CFOs and other finance professionals are often tasked with developing financial projections for a business and helping them gain external funding. But how can businesses get external funding?
Getting external financing to fund business growth depends on the business's plans, how willing you are to give away a stake, (and, therefore, control in the business), your eligibility, and the short-term or long-term funding you need.
In this article, I share some of the best external funding options to help grow your business and discuss topics such as:
- Tips to help finance your business growth
- How to approach third-party investors
- Alternative options such as crowdfunding and peer-to-peer funding
- How to know if your company is eligible for funding
How to finance your business growth
Banks can offer you:
- Unsecured business loans. These will have fixed repayments (including interest) over a set time frame. The amount of the loan (and the interest rates) will depend on the bank and your circumstances.
- Secured business loans. To obtain a business equity loan, you’ll need to offer your company collateral or assets as security (for example, property, inventory, or equipment). The amount you can borrow will depend on the value of the assets.
- Buy-to-let loans and commercial mortgages. These are suitable if you’re looking to buy or remortgage business premises. These are more suitable for short-term financial support when your company has a cash shortfall.
- Business credit cards. Again, these are probably best for short-term support.
- Invoice finance. It will mean you can access cash that is otherwise tied up in outstanding invoices. It’s ideal if your company offers long payment terms to customers or if you need to grab growth opportunities.
- Asset finance. This allows you to make small regular payments for an asset rather than a large, one-off payment. It is ideal if you want to preserve your working capital and generate income from an asset as you pay for it.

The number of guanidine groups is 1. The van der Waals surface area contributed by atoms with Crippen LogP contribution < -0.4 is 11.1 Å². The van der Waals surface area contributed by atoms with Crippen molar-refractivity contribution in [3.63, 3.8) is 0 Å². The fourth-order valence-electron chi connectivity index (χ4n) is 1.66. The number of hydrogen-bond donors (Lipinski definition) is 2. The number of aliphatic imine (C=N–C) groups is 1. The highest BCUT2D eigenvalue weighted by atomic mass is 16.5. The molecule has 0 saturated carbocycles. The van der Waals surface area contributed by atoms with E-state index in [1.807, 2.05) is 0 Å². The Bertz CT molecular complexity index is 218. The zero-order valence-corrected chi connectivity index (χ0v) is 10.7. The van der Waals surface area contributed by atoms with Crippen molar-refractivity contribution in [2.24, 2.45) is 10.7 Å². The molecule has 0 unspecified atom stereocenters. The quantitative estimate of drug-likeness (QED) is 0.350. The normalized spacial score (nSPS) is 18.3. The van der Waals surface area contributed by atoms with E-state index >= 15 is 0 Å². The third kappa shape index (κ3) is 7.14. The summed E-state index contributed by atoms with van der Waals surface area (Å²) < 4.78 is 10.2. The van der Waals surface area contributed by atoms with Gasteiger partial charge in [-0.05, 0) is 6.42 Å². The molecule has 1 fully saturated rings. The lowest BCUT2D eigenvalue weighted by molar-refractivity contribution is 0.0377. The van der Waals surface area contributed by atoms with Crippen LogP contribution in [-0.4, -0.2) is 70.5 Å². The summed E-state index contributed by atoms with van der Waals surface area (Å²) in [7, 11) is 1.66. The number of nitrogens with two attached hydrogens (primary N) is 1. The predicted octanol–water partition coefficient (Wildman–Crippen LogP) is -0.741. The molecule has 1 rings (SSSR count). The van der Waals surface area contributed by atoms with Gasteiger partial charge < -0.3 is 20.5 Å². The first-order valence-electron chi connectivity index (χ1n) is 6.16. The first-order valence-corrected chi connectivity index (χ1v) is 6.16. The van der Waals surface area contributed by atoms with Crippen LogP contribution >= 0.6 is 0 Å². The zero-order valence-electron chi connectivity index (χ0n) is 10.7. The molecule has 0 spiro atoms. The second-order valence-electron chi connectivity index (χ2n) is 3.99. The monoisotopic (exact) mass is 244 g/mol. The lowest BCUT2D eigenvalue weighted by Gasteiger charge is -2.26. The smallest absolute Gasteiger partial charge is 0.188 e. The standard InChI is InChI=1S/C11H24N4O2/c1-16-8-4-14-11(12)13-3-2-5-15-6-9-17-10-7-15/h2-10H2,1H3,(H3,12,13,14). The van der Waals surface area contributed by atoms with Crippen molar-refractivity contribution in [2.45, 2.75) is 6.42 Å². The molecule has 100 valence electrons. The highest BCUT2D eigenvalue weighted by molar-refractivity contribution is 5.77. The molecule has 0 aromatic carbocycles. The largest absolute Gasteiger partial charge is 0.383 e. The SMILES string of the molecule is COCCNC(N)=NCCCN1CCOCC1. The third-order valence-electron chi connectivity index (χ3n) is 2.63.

Angel investors and venture capitalists
If you’re willing to offer a share of your company or equity, you could approach third-party investors such as angel investors or venture capitalists (VCs).
You might not have to repay their investment, but the share they will want in return is likely to be high.
Alternative investment markets
You could also consider alternative finance options. These include crowdfunding and peer-to-peer funding.
- Crowdfunding. In return for early access to your products/services, discounts, or an equity stake in your company, you can raise the money you need from a crowd of small investors.
- Peer-to-peer lending. You can borrow from individual small investors. If your application is successful, you’ll probably be able to borrow more than you would through a bank and access the funds quicker.
The criteria for the loan might not be as stringent as a bank, but the costs might be similar.
Is your company eligible for funding?
Banks and investors often use what’s known as the CAMPARI method to decide if your company is eligible for funding. That is:
- C - This incorporates everything from your professionalism and brand reputation to your company’s record in repaying loans.
- A - This is about you and your team’s knowledge and expertise and how successful you’re likely to be to generate growth from the financing that investors are being asked to provide.
- M - This is about how well your business is equipped to meet your growth plans. Investors will want to see your Return on Equity (ROE), growth projections, competitive advantage, detailed financial reports, performance records, and a comprehensive expenditure report.
- P - Investors will want to know how you will use the funds and how they will help to boost the company’s financial situation or generate a profit.
For example, if you have no liquidity in the business but need it to fulfill an order or if you need a type of machinery to be able to increase your product or service range.
- A - This is about showing investors how you came to decide on the level of funding you’re applying for.
- R - Investors need to be convinced you can afford any repayments. They’ll look in particular at your cash flow and profit margins.
- I - This is all about showing investors you have a fallback position if things go wrong. They’ll need to be convinced you have another source of repayment should you need it.
Businesses seeking external funding often depend on experienced CFOs and FDs to help approach banks and major financial institutions, angel investors, VCs, and alternative lending markets for funding on behalf of their clients.